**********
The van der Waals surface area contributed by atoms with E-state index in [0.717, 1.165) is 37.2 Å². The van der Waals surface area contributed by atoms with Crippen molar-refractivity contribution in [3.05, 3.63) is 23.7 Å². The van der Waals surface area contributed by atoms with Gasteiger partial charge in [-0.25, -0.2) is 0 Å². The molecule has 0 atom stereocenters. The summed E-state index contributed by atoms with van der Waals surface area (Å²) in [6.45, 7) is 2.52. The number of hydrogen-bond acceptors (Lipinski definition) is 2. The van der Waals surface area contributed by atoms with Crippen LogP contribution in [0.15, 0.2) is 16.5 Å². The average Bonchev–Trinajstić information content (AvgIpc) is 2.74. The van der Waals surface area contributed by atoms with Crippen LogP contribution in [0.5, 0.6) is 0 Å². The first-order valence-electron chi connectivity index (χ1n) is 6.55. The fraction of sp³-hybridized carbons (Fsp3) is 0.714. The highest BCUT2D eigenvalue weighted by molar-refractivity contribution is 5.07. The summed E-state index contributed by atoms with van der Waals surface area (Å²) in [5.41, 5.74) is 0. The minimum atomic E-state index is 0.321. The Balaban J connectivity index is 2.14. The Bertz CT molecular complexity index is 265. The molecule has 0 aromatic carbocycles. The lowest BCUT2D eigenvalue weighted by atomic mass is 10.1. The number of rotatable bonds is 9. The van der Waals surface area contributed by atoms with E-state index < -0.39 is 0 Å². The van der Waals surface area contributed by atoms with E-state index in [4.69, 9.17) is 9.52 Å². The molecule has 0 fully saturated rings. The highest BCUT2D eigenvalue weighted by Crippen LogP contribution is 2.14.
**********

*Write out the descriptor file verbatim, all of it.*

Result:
The van der Waals surface area contributed by atoms with E-state index in [0.717, 1.165) is 37.2 Å². The van der Waals surface area contributed by atoms with Crippen molar-refractivity contribution in [3.05, 3.63) is 23.7 Å². The van der Waals surface area contributed by atoms with Gasteiger partial charge in [-0.25, -0.2) is 0 Å². The molecule has 0 atom stereocenters. The summed E-state index contributed by atoms with van der Waals surface area (Å²) in [6.45, 7) is 2.52. The number of hydrogen-bond acceptors (Lipinski definition) is 2. The van der Waals surface area contributed by atoms with Crippen LogP contribution in [0.15, 0.2) is 16.5 Å². The average Bonchev–Trinajstić information content (AvgIpc) is 2.74. The van der Waals surface area contributed by atoms with Crippen LogP contribution in [0.5, 0.6) is 0 Å². The first-order valence-electron chi connectivity index (χ1n) is 6.55. The fraction of sp³-hybridized carbons (Fsp3) is 0.714. The highest BCUT2D eigenvalue weighted by molar-refractivity contribution is 5.07. The summed E-state index contributed by atoms with van der Waals surface area (Å²) in [5.41, 5.74) is 0. The minimum atomic E-state index is 0.321. The Balaban J connectivity index is 2.14. The Bertz CT molecular complexity index is 265. The molecule has 0 aromatic carbocycles. The lowest BCUT2D eigenvalue weighted by atomic mass is 10.1. The number of rotatable bonds is 9. The van der Waals surface area contributed by atoms with E-state index < -0.39 is 0 Å². The van der Waals surface area contributed by atoms with E-state index in [4.69, 9.17) is 9.52 Å². The molecule has 0 fully saturated rings. The highest BCUT2D eigenvalue weighted by Crippen LogP contribution is 2.14.